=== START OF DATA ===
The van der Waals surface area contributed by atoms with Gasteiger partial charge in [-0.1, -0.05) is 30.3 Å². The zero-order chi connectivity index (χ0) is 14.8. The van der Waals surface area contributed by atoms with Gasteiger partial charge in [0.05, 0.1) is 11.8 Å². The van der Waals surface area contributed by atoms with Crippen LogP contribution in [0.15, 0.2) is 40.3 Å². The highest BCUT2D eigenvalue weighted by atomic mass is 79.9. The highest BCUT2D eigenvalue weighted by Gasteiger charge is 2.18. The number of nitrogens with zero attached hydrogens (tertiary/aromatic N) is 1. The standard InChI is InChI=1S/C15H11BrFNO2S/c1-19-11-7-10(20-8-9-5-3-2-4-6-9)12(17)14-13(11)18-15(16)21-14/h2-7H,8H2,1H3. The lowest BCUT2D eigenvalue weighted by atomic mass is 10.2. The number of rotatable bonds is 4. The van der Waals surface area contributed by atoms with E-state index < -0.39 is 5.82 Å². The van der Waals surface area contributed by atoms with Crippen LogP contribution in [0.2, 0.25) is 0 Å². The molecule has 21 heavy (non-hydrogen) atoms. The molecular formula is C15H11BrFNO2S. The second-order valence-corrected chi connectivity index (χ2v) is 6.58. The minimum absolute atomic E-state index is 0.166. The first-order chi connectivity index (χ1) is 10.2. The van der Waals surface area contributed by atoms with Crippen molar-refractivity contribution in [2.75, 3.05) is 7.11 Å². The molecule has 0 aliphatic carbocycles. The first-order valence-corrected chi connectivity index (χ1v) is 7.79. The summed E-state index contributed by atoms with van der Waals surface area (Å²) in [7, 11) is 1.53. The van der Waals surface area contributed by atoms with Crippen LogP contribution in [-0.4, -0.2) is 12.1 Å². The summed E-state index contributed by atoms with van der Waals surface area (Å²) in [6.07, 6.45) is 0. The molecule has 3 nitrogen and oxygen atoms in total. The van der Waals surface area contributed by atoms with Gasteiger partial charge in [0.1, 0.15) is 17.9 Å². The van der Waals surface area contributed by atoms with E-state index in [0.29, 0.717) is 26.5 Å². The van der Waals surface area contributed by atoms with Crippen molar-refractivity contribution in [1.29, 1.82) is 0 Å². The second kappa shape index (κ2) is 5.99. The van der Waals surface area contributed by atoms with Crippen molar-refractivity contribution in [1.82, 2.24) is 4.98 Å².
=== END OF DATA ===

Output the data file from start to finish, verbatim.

The van der Waals surface area contributed by atoms with Gasteiger partial charge in [-0.1, -0.05) is 30.3 Å². The zero-order chi connectivity index (χ0) is 14.8. The van der Waals surface area contributed by atoms with Gasteiger partial charge in [0.05, 0.1) is 11.8 Å². The van der Waals surface area contributed by atoms with Crippen LogP contribution in [0.15, 0.2) is 40.3 Å². The highest BCUT2D eigenvalue weighted by atomic mass is 79.9. The highest BCUT2D eigenvalue weighted by Gasteiger charge is 2.18. The number of nitrogens with zero attached hydrogens (tertiary/aromatic N) is 1. The standard InChI is InChI=1S/C15H11BrFNO2S/c1-19-11-7-10(20-8-9-5-3-2-4-6-9)12(17)14-13(11)18-15(16)21-14/h2-7H,8H2,1H3. The lowest BCUT2D eigenvalue weighted by atomic mass is 10.2. The number of rotatable bonds is 4. The van der Waals surface area contributed by atoms with E-state index < -0.39 is 5.82 Å². The van der Waals surface area contributed by atoms with Crippen LogP contribution in [0.2, 0.25) is 0 Å². The molecule has 21 heavy (non-hydrogen) atoms. The molecular formula is C15H11BrFNO2S. The second-order valence-corrected chi connectivity index (χ2v) is 6.58. The minimum absolute atomic E-state index is 0.166. The first-order chi connectivity index (χ1) is 10.2. The van der Waals surface area contributed by atoms with Crippen molar-refractivity contribution in [2.75, 3.05) is 7.11 Å². The molecule has 0 aliphatic carbocycles. The first-order valence-corrected chi connectivity index (χ1v) is 7.79. The summed E-state index contributed by atoms with van der Waals surface area (Å²) in [7, 11) is 1.53. The van der Waals surface area contributed by atoms with Crippen LogP contribution in [-0.4, -0.2) is 12.1 Å². The summed E-state index contributed by atoms with van der Waals surface area (Å²) in [6.07, 6.45) is 0. The molecule has 3 nitrogen and oxygen atoms in total. The van der Waals surface area contributed by atoms with Gasteiger partial charge in [0.1, 0.15) is 17.9 Å². The van der Waals surface area contributed by atoms with E-state index in [0.29, 0.717) is 26.5 Å². The van der Waals surface area contributed by atoms with Crippen molar-refractivity contribution in [1.29, 1.82) is 0 Å². The second kappa shape index (κ2) is 5.99. The van der Waals surface area contributed by atoms with Crippen molar-refractivity contribution in [1.82, 2.24) is 4.98 Å².